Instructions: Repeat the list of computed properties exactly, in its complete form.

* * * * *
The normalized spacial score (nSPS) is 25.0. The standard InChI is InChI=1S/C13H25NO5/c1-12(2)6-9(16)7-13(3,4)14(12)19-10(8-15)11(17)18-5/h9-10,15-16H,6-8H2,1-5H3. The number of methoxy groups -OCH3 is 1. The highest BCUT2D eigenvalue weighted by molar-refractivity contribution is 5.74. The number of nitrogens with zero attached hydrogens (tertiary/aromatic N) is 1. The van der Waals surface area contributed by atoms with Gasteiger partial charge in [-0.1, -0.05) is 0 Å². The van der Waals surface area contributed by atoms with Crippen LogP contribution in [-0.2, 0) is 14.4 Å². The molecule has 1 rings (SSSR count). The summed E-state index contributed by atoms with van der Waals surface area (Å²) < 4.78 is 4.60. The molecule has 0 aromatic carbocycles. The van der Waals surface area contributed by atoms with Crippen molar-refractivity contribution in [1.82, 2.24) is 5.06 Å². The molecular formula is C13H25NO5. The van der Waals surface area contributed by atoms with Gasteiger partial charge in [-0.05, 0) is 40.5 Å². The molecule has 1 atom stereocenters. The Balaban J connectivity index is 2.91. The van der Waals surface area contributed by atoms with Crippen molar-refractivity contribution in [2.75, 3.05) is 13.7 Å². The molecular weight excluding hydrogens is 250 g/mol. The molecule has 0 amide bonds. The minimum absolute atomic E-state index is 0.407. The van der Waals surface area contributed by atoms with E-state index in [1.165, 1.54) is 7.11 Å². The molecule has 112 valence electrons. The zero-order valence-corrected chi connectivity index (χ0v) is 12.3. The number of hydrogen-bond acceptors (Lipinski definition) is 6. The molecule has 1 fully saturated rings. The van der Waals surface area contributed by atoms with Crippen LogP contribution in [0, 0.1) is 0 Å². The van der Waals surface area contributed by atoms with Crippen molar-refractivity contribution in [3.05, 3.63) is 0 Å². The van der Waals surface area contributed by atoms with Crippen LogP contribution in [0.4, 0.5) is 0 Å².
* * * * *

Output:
The normalized spacial score (nSPS) is 25.0. The standard InChI is InChI=1S/C13H25NO5/c1-12(2)6-9(16)7-13(3,4)14(12)19-10(8-15)11(17)18-5/h9-10,15-16H,6-8H2,1-5H3. The number of methoxy groups -OCH3 is 1. The highest BCUT2D eigenvalue weighted by molar-refractivity contribution is 5.74. The number of nitrogens with zero attached hydrogens (tertiary/aromatic N) is 1. The van der Waals surface area contributed by atoms with Gasteiger partial charge in [-0.1, -0.05) is 0 Å². The van der Waals surface area contributed by atoms with Crippen LogP contribution in [-0.2, 0) is 14.4 Å². The molecule has 1 rings (SSSR count). The summed E-state index contributed by atoms with van der Waals surface area (Å²) < 4.78 is 4.60. The molecule has 0 aromatic carbocycles. The van der Waals surface area contributed by atoms with Crippen molar-refractivity contribution in [1.82, 2.24) is 5.06 Å². The molecular formula is C13H25NO5. The van der Waals surface area contributed by atoms with Gasteiger partial charge in [-0.05, 0) is 40.5 Å². The molecule has 1 atom stereocenters. The Balaban J connectivity index is 2.91. The van der Waals surface area contributed by atoms with Crippen molar-refractivity contribution in [2.75, 3.05) is 13.7 Å². The molecular weight excluding hydrogens is 250 g/mol. The molecule has 0 amide bonds. The minimum absolute atomic E-state index is 0.407. The van der Waals surface area contributed by atoms with E-state index in [1.165, 1.54) is 7.11 Å². The molecule has 112 valence electrons. The zero-order valence-corrected chi connectivity index (χ0v) is 12.3. The number of hydrogen-bond acceptors (Lipinski definition) is 6. The molecule has 1 fully saturated rings. The van der Waals surface area contributed by atoms with Crippen LogP contribution in [0, 0.1) is 0 Å². The van der Waals surface area contributed by atoms with Crippen molar-refractivity contribution in [3.05, 3.63) is 0 Å². The van der Waals surface area contributed by atoms with Crippen LogP contribution in [0.4, 0.5) is 0 Å².